Even though the sprawling landscapes of Florida residential properties may seem to seamlessly transition from one to the next, individual residential properties actually have their own boundaries. These boundaries may not be visible but based on land surveys and records a person can find close to or the exact location that their property ends and a neighbor's property begins.
It is often said that good fences make for good neighbors, and the old phrase suggests that boundaries are important for maintaining the relationships of people who must live in close proximity to each other. Unfortunately, though, some Floridians experience unwanted and unexpected intrusions into the enjoyment of their property when their neighbors' actions are disruptive.
Once a Florida resident decides that they want to build their own home or business space it can be difficult to slow down and fully understand the many requirements that must be met before a structure can be erected. Putting up a new edifice can be exciting and nothing may seem more boring than reviewing the mandatory permit and zoning regulations that dictate how buildings must be constructed and where they must be situated. However, it is in the interest of all parties who plan to put up new construction projects to take the time before their projects are underway to become knowledgeable about these and other important real estate rules.
Readers of this Florida business blog may notice that similar types of establishments are built together in certain locations throughout their communities. Homes tend to be built near other homes, stores and retail outlets near shops of similar stature, and industrial and agricultural facilities together in their own parts of town. This organization of similar structures is due in large part to local rules that govern zoning.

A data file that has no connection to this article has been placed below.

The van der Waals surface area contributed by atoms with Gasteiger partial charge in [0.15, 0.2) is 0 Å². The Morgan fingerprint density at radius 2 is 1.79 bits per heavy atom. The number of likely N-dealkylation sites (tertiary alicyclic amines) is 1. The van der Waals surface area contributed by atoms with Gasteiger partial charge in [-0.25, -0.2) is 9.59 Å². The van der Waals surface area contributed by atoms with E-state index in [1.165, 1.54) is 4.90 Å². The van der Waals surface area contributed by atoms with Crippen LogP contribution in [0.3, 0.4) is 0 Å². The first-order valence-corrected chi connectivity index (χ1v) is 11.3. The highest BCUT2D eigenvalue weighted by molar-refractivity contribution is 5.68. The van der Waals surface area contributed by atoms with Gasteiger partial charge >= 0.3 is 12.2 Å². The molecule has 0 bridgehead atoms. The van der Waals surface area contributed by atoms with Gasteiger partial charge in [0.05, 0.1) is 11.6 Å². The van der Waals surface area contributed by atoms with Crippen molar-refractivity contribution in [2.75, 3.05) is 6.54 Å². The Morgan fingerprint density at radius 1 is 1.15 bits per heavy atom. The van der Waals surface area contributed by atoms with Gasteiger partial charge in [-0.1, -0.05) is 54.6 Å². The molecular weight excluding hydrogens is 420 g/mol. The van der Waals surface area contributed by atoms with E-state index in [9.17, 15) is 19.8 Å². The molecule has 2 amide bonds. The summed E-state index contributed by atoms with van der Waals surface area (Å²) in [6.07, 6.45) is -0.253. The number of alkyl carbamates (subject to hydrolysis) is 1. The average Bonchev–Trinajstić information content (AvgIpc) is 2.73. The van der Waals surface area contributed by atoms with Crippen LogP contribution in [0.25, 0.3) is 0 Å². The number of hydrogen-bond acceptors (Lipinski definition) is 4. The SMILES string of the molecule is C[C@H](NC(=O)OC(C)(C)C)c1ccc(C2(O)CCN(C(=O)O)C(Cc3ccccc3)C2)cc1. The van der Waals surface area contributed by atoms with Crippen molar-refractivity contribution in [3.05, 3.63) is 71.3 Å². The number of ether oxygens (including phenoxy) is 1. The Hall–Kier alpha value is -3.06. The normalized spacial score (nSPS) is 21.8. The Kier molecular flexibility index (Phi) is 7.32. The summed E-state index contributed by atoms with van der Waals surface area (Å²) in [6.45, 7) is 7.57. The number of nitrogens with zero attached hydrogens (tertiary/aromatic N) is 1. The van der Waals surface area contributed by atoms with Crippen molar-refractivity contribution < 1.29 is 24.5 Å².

In even a relatively straightforward real estate transaction, the buyer and seller are far from the only people involved. There are real estate agents, bankers and others, all helping to make the deal go smoothly, and, not coincidentally, take a chunk of the proceeds. In larger real estate transactions, there are many parties involved, all with large stakes in the sale. With these more complex financial ties come more complex legal ties.
Zoning problems can throw a wrench into the plans an individual or organization has for a property. This can be seen in some news that has come up regarding Paisley Park, the studio complex of the deceased musician Prince.
Many Florida small business owners share driveways and parking lots when they own adjoining properties. This can lead to disputes over who has the right to do what. These rights are typically spelled out in an easement.
One of the real estate legal matters small businesses can encounter are matters regarding easements. An easement is a right to perform certain uses on a piece of property possessed by someone else. Some small business owners have an easement on a nearby property. Also, sometimes, the property a small business owner's business is on has an easement on it.